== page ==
It’s becoming a weekly conversation. I call it Church Conflict 101.
A minister calls and immediately I hear the despair in his voice. “I can’t say anything from the pulpit without someone accusing me of being ‘too political’. What am I supposed to preach about when Jesus seems to be the problem for some people?!”
A layperson writes and says: “Our pastor tells everyone how we mistreated him, but the truth is he was not a leader and failed to provide the pastoral care and vision we badly needed. Once he was off the scene, our church turned 180 degrees and is once again an exciting place, people are returning, and we are now confident that we can minister to the community and do God’s will in our life as a congregation.”
Young adults who at one time would have considered a career in ministry are telling us how reticent they are to enter vocational life in the local church. Many opt for secular work and seek to use their gifts and calling in alternative ways rather than subject themselves to the unhealthy culture they see on display in congregations.
As multiple studies have shown us, this is a season of heightened conflict for the American church. For many reasons, the anxiety in congregations and the lives of ministers is on such an upward trend that normally minor disagreements now blossom into full-blown conflict. More and more disputes are climbing up the well-known Conflict Pyramid Scale to the Level 4 and 5 categories. That sort of intense conflict nearly always leaves broken and defeated people and churches in its wake.
Across America, the polarization and discontent of our nation is contaminating the life of far too many congregations. We have adopted and adapted ourselves to a dysfunctional and disorderly approach to managing our inevitable differences.
Rather than practice the ethical commands of Jesus and Paul, we take our cues from media and cultural icons who operate in a way that betrays the biblical guide for dealing with conflict. As a result, many churches have been hijacked from their gospel vision by a secular and/or political vision that betrays our core commitments. Rather than serving as a leavening agent and transforming culture, we have become servants to the prevailing culture and are being conformed to a world fundamentally at odds with our founder.
By moving away from the model of biblical community (defined by unique gifts and a commitment to unity, not uniformity) we have simply become a mirror of the divisions and sorting that are increasingly the defining traits of our social order. In doing so, we are dis-incentivizing clergy, laity and those outside the church from looking to the church as an alternative to the dismal context in which most people live.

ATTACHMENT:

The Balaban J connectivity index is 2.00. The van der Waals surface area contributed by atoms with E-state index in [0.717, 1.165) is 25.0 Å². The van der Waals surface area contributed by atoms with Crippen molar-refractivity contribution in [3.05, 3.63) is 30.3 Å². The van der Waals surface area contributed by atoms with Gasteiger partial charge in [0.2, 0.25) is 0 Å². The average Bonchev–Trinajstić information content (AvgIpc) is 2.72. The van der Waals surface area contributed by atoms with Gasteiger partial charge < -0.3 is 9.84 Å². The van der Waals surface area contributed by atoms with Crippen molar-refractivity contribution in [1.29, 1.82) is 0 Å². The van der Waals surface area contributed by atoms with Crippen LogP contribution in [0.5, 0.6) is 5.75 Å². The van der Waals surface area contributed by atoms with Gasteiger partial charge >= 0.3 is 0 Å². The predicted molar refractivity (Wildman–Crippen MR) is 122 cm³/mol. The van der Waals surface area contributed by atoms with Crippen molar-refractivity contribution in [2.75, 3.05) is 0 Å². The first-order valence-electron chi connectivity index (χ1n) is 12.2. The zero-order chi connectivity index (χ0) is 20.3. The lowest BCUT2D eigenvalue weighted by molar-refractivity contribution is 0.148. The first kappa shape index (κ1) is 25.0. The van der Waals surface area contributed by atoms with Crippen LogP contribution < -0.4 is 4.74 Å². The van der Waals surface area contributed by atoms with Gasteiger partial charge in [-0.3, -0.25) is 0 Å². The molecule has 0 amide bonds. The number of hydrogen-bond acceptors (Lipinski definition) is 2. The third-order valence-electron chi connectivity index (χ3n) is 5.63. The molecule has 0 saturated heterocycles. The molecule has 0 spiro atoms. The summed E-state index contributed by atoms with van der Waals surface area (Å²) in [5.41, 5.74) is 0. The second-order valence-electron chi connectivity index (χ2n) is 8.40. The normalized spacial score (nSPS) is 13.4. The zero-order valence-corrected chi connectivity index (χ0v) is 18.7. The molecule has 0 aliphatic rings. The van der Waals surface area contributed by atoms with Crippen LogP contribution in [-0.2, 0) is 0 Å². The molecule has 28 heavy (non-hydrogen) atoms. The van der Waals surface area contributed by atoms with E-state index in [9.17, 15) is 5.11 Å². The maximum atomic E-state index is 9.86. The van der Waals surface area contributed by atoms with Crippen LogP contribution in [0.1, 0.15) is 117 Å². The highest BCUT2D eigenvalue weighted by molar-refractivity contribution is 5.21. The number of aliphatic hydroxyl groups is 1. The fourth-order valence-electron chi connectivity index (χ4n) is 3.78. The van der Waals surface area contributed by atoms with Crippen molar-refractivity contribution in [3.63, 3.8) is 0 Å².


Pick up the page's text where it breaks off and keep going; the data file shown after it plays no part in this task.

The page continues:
“We have simply become a mirror of the divisions and sorting that are increasingly the defining traits of our social order.”
How do we find our way forward?
The answer, as always, is Jesus. Reconnecting with a Jesus worldview is at the heart of the renewal that must emerge if our churches are going to not only survive but thrive in the coming decade. When we take an open-minded approach to the story of Jesus, we find one who prized serving others over being served. We see one who resisted the lure of power and turned instead to finding power in weakness, as Paul so famously suggested was his key to doing amazing things as a Christ-follower.
Congregations that want to transform their inevitable conflict must embrace humility as the trait that is the foundation upon which healthy relationships in the divine plan are built. “Regard others as more important than yourself” (Philippians 2:3) sounds like an affront to far too many ministers and leadership groups. Rather, it is the beginning point of moving through conflict toward transformation.
Without a profound sense of humility and an awareness that we do not have the right to judge others or discard those Christ would welcome, our efforts to move through conflict are doomed. Unless we reject the secular cultural models of using conflict to ostracize others and using power to get our way, then the Jesus of Scripture will not be among us.
“Unless we reject the secular cultural models of using conflict to ostracize others and using power to get our way, then the Jesus of Scripture will not be among us.”
I must confess that working with ministers and congregations wrestling with conflict is exhausting. There have been moments I have wondered how we have wandered so far from what Christ intended us to become. I wonder if it is perhaps too late for many of our churches to avoid implosion. What I do believe with great conviction is that if we are truly going to be known by our radical love for one another (John 13:35), we must start moving toward that very soon.
The remedy for Church Conflict 101 means we begin by redirecting our deepest loyalty toward Jesus and away from cultural icons. Until we allow Jesus to direct our behaviors and attitudes, we will continue to see conflict derail our churches and demoralize our ministers.
For the sake of the gospel, your ministry, your congregation and our witness, please turn your eyes away from your favorite media commentators and look to the one who gave flesh to the way God intends us to live our lives.
Bill Wilson serves as director of The Center for Healthy Churches in Winston-Salem, N.C., and is a member of the Baptist News Global board of directors.
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Leaving church, part 3: ‘Opposition to leadership’ | Opinion by Carol McEntyre and Pam Durso